There were two things that hinder my ability to enjoy the book completely and without reservation. In this book MacAuther's Calvinism takes a prominent role especially in the early part of the book but it is sprinkled throughout. Like so many Calvinists he seems at times to be conflicted with his own positions. I caught him on a couple of occasions stating Calvinist doctrine and then seeming to explain why he did not mean what it sounded like. Calvinists seem to often find themselves on the horns of a dilemma.
Another thing that was difficult to get past was his use of New American Standard Bible. MacAuther uses a lot of Scripture to buttress his views which I genuinely appreciate but would appreciate even more if he would use the text translated from the Textus Recptus. I genuinely tired of reading the scripture he quoted and in fact found my self skipping that part since I had an idea of what the passage said anyhow. On a few occasions he referenced the King James Bible and that along with my familiarity with the King James reminded me over and over again of its superior ability to make a point.
In essence it was a well-reasoned and thoroughly Biblical apologetic for those that believe one must repent to be saved and that once saved an individual's life will be changed. I regret the strong overtones of Calvinism and the use of an inferior Bible text. It was only these two things that made the book difficult to read, but it did hinder me.
"But commitment to Christ does mean that obedience rather than disobedience will be our distinguishing trait."
"Grace that does not effect one's behaviour is not the grace of God."
". . . faith presupposes repentance. How can those who are mortal enemies of God sincerely believe in his Son without repenting?"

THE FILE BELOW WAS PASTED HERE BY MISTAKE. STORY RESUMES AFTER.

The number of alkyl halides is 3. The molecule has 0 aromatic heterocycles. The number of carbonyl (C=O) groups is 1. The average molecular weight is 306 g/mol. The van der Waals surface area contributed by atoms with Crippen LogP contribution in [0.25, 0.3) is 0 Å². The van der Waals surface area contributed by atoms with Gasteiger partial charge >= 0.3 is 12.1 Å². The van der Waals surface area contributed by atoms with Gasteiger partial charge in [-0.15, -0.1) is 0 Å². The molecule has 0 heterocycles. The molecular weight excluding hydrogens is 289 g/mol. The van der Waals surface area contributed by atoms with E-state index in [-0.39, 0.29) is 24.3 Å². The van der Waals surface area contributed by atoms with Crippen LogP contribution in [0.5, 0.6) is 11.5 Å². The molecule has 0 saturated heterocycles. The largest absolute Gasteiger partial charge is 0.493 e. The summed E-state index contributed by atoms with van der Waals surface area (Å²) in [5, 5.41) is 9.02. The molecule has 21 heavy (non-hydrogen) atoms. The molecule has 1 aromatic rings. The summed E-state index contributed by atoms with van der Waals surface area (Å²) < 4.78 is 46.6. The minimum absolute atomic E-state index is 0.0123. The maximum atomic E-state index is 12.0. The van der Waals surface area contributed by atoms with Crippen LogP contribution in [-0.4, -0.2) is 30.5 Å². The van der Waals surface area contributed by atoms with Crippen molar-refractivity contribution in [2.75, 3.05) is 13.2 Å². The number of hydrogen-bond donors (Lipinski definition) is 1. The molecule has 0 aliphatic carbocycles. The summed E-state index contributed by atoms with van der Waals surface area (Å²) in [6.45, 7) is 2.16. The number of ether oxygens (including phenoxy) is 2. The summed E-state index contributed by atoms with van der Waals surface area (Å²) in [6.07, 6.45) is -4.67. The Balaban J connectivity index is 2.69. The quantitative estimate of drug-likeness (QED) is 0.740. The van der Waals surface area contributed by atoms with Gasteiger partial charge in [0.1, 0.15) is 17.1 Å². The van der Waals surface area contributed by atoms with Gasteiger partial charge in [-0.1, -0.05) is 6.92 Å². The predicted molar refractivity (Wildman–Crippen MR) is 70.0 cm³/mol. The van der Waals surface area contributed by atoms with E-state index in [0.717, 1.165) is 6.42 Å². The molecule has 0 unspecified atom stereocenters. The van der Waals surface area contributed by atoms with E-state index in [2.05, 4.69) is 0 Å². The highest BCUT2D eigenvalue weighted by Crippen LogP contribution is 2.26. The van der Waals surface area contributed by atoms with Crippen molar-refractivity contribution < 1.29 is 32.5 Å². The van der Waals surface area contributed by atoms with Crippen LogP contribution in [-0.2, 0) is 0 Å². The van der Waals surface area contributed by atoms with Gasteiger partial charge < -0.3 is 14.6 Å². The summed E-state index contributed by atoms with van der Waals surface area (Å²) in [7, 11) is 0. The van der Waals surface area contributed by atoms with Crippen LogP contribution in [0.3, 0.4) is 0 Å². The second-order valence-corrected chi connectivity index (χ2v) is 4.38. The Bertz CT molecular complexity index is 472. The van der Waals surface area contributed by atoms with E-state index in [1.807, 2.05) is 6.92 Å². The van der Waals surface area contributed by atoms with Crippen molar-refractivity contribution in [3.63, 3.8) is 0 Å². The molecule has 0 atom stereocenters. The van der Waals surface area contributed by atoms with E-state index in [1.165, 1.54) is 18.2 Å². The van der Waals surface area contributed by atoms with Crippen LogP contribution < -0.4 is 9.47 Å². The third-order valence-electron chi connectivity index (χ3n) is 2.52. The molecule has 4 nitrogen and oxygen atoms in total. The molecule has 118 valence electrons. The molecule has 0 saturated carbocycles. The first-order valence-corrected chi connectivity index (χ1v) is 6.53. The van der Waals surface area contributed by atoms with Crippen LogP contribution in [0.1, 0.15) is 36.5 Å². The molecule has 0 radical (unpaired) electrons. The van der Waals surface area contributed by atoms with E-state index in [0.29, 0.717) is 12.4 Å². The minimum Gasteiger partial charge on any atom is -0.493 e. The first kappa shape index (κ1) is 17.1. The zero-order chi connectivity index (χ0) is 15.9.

"We obey because we are committed to the object of our faith."
"B. B. Warfield, noting that trust compromises some element of commitment to is object, wrote, 'We cannot be said to believe that which we distrust too much to commit ourselves to it.'"
"Saving faith, then, is the whole of my being embracing all of Christ. Faith cannot be divorced from commitment."
"The call of the gospel is to trust Him. That necessarily involves some degree of live, allegiance, and surrender to His authority."
"Faith itself is complete before one work of obedience ever issues forth."
"But make no mistake - real faith will always produce righteous works."
"The state of one's heart will inevitably be revealed by its fruit."
"To say that works are a necessary result of faith is not the same as making works a condition for justification."
"Faith works are a consequence of faith, not a component of faith."
"No good works can earn salvation, but many good works result from genuine salvation. Good works are not necessary to become a disciple, but good works are the necessary marks of all true believers."
"Repentance is not just a change of mind; it is a change of heart."
"Faith is never said to be the ground for justification, only the channel through which justifying grace is received."
". . . no one who lives in perpetually lives in conscious and purposeful rebellion against him can truly claim to trust him."
"At justification we surrender the principle of sin and self-rule. In sanctification we relinquish the practice of specific sins as we mature in Christ."
"It means that when we trust Christ for salvation we settle the issue of who is in charge."
"The life that is void of holiness has no claim to justification."
"Grace does not mean we have permission to do as we please; it means we have the power to do what pleases God."
"Real Christians cannot endure perpetually sinful living."
"A predilection for such sins reflects an unregenerate heart."
"If these people are true children of God, why are they not constantly under His discipline?"
"The closer we get to God the more we see our own sins."
"A person who has not lost any of his appetite for sin - and acquired instead a hunger for the things of God - has not been truly converted. 'What are our tastes and choices and likings and inclinations? This is the great testing question.'"
"Both James and Paul view food works as the proof of faith - not the path to salvation."
"Scripture encourages true believers with the promise of full assurance, while making false professors uncomfortable by seeking to destroy their false sense of security."
"True Christians love Christ."
book rating **